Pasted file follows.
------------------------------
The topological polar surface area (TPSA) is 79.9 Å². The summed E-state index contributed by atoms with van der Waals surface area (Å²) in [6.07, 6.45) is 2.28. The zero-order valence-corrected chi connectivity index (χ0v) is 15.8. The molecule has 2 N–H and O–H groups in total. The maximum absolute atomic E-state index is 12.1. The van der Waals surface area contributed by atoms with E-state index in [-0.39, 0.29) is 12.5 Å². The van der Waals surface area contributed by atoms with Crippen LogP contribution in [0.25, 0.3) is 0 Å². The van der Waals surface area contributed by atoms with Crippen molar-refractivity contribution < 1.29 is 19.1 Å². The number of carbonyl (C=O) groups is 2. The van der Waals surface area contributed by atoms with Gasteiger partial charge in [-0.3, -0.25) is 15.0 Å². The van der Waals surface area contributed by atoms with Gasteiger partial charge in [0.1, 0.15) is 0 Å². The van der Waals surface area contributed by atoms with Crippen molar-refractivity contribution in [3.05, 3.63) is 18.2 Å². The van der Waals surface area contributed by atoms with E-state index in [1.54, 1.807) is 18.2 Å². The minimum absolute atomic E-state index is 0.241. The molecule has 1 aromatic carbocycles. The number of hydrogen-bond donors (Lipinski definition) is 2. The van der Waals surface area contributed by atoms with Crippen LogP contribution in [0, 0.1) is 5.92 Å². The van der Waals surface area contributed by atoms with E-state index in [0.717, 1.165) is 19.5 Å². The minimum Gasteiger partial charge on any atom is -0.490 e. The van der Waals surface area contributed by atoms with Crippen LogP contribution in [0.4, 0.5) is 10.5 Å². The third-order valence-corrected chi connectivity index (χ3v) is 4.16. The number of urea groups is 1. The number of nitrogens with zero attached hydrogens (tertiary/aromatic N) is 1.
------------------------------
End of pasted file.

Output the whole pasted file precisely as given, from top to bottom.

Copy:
The topological polar surface area (TPSA) is 79.9 Å². The summed E-state index contributed by atoms with van der Waals surface area (Å²) in [6.07, 6.45) is 2.28. The zero-order valence-corrected chi connectivity index (χ0v) is 15.8. The molecule has 2 N–H and O–H groups in total. The maximum absolute atomic E-state index is 12.1. The van der Waals surface area contributed by atoms with E-state index in [-0.39, 0.29) is 12.5 Å². The van der Waals surface area contributed by atoms with Crippen LogP contribution in [0.25, 0.3) is 0 Å². The van der Waals surface area contributed by atoms with Crippen molar-refractivity contribution < 1.29 is 19.1 Å². The number of carbonyl (C=O) groups is 2. The van der Waals surface area contributed by atoms with Gasteiger partial charge in [-0.3, -0.25) is 15.0 Å². The van der Waals surface area contributed by atoms with Gasteiger partial charge in [0.1, 0.15) is 0 Å². The van der Waals surface area contributed by atoms with Crippen molar-refractivity contribution in [3.05, 3.63) is 18.2 Å². The van der Waals surface area contributed by atoms with E-state index in [1.54, 1.807) is 18.2 Å². The minimum absolute atomic E-state index is 0.241. The molecule has 1 aromatic carbocycles. The number of hydrogen-bond donors (Lipinski definition) is 2. The van der Waals surface area contributed by atoms with Crippen LogP contribution in [0, 0.1) is 5.92 Å². The van der Waals surface area contributed by atoms with E-state index in [0.717, 1.165) is 19.5 Å². The minimum Gasteiger partial charge on any atom is -0.490 e. The van der Waals surface area contributed by atoms with Crippen LogP contribution in [0.4, 0.5) is 10.5 Å². The third-order valence-corrected chi connectivity index (χ3v) is 4.16. The number of urea groups is 1. The number of nitrogens with zero attached hydrogens (tertiary/aromatic N) is 1.